It’s always important to look back on a game’s past when reviewing it and with No Man’s Sky that’s no exception. Here’s Tom’s review.
No Man’s Sky originally came out 2 years ago on August 10th 2016 and was that year’s most anticipated title. The scene was set by creator Sean Murray, a procedurally generated universe with 18 quintillion planets to explore (Or to be more specific, there’s 18,446,744,073,709,551,616 of them. No, I’m not making that up.), each with its own unique forms of flora and fauna. This meant you could be the first to explore and name your own part of the universe, including any awesome animals you’ve found along the way. This also meant if your were lucky enough, you could find someone else’s section of the universe and perhaps even bump into another astro-explorer. “Can you run into other people, other players in the game?” Sean was asked in an interview. “Yes, but the chances of that are incredibly rare…”. It would be like finding an alien in our own universe.
I could not wait to play this game and neither could the half a million players who jumped on the game on launch. The game plays like any other survival game, you start with nothing but a broken ship on a semi hostile planet, your life support is draining and you’ll soon be dead due to the extreme heat/cold or radiation. Unless of course, you gather some resources to build some things that together can build even bigger and better things. You’ll soon be able fly away in your ship and head to another planet. But after a couple of hours of landing on a planet, scavenging for resources and then blasting off to another system to only repeat the process everything starts to look the same. As one journalist said after the launch of the game, “You can procedurally generate 18.6 quintillion unique planets, but you can’t procedurally generate 18.6 quintillion unique things to do.” Well at least we had some multiplayer to look forward to after we eventually meet up with our friends… or did we?
Not too long after release, one player noticed they were finding planets that had already been explored and named. They reached out to their fellow explorer and coincidentally, they weren’t too far away from each other. They both live streamed their journey and headed to the agreed planet and locations. Once they both arrived at the determined location, one thing was apparently clear: They could not see each other. Thus confirming that ‘true’ multiplayer wasn’t in the game as Sean had stated previously. This didn’t rub well with the community as a large number of other features that had been promised were nowhere to be found. Large scale space battles, ship classes, a diverse range of planets and fauna (I wanted the giant sandworms you see in the trailer!!) and many others.
It also didn’t help that the development team, Hello Games, and Sean Murray seemed to go radio silent after the game’s launch. It wasn’t until nearly 3 months later that Sean and team announced a free update was coming which would add some new features and some quality of life adjustments. But at this point it was really too late. If anyone can learn anything from this it’s to “underpromise and overdeliver”.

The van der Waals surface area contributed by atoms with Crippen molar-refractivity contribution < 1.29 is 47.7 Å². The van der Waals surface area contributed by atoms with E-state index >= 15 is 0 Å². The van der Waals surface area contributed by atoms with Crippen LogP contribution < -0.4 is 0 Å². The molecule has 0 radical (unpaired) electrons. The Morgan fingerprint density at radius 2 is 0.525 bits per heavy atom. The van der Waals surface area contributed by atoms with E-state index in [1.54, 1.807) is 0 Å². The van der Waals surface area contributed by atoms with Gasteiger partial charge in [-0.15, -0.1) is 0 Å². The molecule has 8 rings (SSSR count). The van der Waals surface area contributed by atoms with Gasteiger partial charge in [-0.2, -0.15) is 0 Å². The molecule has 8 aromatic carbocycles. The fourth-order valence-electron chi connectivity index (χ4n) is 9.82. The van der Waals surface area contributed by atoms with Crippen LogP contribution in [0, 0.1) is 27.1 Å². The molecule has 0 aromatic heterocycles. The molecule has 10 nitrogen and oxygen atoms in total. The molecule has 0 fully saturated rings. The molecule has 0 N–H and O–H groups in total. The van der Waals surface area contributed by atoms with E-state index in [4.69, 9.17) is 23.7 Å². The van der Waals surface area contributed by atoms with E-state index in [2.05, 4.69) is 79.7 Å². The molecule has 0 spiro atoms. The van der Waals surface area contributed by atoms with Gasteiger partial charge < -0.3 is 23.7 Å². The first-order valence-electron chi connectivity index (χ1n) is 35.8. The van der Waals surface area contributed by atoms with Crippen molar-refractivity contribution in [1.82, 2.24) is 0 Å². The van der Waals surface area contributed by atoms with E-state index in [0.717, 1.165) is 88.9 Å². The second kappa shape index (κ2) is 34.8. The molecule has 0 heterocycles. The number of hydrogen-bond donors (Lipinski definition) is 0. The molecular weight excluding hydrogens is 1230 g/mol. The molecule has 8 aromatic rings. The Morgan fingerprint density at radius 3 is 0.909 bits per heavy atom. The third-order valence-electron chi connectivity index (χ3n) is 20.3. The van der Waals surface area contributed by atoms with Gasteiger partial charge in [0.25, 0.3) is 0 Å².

Fast forward to July 2018 and 3 updates later, No Man’s Sky is finally coming to Xbox and will be launching alongside the game’s biggest update to date, “Next”. The “Next” update is considered to make No Man’s Sky be more representative of the game they wanted to release in 2016. The update will include a full multiplayer experience, allowing up to four players to create and customize their in-game avatar and to join as allies to explore planets and star systems as well as build bases together, or as opponents to fight against each other.
Since I last played the game in 2016, Hello Games has also overhauled the opening tutorial. This is to teach you everything you’re ever going to need to know about the game right out the gates. From gathering fuel for your ship, to base building, to interacting with other aliens and setting up a story for you to explore if you so wish. My only gripe with this is that after 2 hours of playing I’m still stuck within the same system I started on and I feel I’ve still got a bit more of a grind to go before I’ll be allowed to leave. To me this still feels like the same No Man’s Sky I left behind in 2016. Nothing seems to have changed. Having said that, I do have a number of diehard fans of this game as friends and the late game content of this game does look like fun. They each have their own fleet of ships they command, one of them even owns a giant freighter. They’ve all met up with each other and now have a home planet that they can all build their own bases on. Seems like a lot of fun. To bad it seems like it’s going to take me awhile to get there.
Overall No Man’s Sky has come a long way since it’s rocky 2016 launch, but to me the game still feels just ‘okay’. If you do enjoy your space exploration games with a nice learning curve and some good end game content, I do recommend this game, but do be prepared to put in a bit of a grind to get there.